The Dow Jones Industrial Average soared more than 1,100 points, or 4.5%, Wednesday as governments and central banks around the globe took more aggressive measures to fight the virus outbreak and its effects on the economy.
The gains more than recouped the market's big losses from a day ealier as Wall Street's wild, virus-fueled swings extend into a third week.
Stocks rose sharply from the get-go, led by big gains for health care stocks after Joe Biden solidified his contender status for the Democratic presidential nomination. Investors see him as a more business-friendly alternative to Bernie Sanders.
The rally's momentum accelerated around midday after House and Senate leadership reached a deal on a bipartisan $8.3 billion bill to battle the coronavirus outbreak. The measure's funds would go toward research into a vaccine, improved tests and drugs to treat infected people.
Investors are also anticipating other central banks will follow up on the Federal Reserve’s surprise move Tuesday to slash interest rates by half a percentage point in hopes of protecting the economy from the economic fallout of a fast-spreading virus. Canada's central bank cut rates on Wednesday, also by half a percentage point and citing the virus' effect.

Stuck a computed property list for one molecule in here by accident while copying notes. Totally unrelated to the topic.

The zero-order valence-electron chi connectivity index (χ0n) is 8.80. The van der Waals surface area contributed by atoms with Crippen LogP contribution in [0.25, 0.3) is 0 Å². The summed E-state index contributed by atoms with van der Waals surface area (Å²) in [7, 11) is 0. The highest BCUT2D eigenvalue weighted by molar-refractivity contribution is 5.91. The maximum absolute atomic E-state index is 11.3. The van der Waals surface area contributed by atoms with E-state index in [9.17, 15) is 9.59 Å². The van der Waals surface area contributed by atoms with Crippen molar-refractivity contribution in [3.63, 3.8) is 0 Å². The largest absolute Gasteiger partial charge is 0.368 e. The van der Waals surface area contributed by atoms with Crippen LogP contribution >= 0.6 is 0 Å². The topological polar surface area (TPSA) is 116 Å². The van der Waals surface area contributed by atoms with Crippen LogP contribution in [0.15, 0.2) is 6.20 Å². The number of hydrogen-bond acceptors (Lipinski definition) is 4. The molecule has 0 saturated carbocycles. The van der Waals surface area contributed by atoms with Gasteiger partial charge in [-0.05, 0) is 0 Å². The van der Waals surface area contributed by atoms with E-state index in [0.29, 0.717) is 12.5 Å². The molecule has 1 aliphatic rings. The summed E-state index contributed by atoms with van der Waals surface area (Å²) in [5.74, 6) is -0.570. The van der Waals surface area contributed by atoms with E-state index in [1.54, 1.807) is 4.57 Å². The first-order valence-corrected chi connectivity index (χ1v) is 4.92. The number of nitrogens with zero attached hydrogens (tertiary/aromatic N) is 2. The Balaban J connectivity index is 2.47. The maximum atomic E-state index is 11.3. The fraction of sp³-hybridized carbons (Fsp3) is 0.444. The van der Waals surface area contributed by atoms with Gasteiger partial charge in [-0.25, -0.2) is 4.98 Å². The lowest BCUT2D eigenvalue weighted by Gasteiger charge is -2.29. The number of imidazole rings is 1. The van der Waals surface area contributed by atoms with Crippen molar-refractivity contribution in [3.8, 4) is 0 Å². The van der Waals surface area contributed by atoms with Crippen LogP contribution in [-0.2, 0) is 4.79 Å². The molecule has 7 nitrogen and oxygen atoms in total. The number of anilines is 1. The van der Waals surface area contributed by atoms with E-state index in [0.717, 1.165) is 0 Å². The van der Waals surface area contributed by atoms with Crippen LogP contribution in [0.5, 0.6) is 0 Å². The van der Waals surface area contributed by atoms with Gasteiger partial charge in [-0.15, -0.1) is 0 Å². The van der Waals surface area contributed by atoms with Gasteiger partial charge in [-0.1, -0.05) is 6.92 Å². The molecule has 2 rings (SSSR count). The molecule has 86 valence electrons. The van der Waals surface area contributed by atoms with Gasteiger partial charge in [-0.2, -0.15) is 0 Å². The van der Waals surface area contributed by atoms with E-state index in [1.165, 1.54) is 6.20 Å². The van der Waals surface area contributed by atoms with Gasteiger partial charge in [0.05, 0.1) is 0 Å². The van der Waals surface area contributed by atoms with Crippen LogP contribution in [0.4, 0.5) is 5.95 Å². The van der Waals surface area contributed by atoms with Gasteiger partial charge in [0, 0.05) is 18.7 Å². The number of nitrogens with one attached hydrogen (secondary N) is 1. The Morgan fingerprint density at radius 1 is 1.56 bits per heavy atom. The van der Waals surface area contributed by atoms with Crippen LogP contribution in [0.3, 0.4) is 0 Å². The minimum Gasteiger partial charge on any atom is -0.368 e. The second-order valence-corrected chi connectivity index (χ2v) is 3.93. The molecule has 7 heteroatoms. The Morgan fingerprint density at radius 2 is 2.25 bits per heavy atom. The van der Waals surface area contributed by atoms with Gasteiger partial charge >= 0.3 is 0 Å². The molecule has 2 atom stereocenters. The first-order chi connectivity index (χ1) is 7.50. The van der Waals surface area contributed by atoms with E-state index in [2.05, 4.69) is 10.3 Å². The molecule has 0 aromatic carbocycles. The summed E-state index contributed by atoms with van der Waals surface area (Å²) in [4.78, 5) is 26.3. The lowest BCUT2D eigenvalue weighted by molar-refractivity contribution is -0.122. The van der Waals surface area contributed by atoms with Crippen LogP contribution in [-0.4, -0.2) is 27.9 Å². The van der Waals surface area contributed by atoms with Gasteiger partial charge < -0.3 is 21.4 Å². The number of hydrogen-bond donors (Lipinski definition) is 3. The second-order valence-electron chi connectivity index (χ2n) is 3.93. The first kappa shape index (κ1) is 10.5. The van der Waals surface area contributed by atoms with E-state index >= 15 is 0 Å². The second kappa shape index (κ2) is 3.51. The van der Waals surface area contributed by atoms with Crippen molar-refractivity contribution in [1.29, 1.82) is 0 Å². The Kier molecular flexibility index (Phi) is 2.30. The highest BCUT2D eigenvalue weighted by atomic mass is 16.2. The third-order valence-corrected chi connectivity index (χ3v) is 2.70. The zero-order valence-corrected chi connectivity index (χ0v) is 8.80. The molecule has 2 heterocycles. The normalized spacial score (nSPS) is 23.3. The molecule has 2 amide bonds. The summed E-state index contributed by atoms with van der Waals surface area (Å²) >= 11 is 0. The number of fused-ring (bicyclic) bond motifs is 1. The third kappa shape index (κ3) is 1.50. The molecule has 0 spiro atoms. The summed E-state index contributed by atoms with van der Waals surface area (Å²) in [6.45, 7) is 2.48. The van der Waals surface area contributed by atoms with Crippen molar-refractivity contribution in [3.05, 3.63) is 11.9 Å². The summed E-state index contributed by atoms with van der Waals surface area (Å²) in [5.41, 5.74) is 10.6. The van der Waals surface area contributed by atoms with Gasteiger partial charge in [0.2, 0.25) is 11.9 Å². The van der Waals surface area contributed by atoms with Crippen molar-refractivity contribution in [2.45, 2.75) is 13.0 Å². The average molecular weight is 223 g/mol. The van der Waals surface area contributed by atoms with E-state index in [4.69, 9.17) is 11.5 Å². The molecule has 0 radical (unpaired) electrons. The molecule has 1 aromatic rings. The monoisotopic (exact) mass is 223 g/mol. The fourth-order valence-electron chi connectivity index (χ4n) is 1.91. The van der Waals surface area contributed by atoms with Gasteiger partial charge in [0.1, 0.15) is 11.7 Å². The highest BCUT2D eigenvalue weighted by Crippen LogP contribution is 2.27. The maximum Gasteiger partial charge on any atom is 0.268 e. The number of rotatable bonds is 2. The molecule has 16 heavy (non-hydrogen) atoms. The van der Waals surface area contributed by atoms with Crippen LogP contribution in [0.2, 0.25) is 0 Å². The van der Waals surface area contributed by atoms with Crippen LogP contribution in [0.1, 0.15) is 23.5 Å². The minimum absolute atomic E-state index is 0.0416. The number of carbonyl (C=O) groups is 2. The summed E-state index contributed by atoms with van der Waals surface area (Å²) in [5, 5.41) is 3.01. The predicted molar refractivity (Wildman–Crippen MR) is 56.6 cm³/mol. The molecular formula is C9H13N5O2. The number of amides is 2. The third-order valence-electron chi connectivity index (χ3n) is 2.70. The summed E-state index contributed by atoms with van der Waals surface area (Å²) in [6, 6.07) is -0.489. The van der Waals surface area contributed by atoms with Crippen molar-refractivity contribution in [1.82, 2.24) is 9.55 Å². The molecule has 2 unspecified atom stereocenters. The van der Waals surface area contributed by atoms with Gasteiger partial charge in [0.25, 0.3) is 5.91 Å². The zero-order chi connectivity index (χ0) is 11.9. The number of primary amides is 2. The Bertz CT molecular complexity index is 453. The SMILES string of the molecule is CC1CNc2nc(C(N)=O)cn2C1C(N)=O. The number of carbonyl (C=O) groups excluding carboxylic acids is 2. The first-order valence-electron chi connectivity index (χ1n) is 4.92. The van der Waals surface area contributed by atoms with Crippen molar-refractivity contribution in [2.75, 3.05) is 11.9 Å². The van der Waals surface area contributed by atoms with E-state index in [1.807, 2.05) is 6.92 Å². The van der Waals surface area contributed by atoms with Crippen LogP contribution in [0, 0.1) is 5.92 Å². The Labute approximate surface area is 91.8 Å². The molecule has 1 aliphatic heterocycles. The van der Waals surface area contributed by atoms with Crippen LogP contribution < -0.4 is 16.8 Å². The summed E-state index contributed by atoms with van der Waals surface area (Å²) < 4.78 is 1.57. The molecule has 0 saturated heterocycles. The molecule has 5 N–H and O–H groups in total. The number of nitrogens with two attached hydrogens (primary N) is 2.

“The fact that you get an $8 billion bill, that's money that will be spent, hopefully, on something that really will have an impact on mitigating the effects on the economy,” said Tom Martin, senior portfolio manager with Globalt Investments.
Some measures of fear in the market eased. Treasury yields rose but were still near record lows in a sign that the bond market remains concerned about the economic pain possible from the fast-spreading virus. Companies around the world are already saying the virus is sapping away earnings due to supply chain disruptions and weaker sales, with General Electric becoming the latest to warn its investors.
Even though many investors say they know lower interest rates will not halt the spread of the virus, they want to see central banks and other authorities do what they can to lessen the damage. The S&P 500 sank 2.8% on Tuesday after a brief relief rally triggered by the Fed’s rate cut fizzled.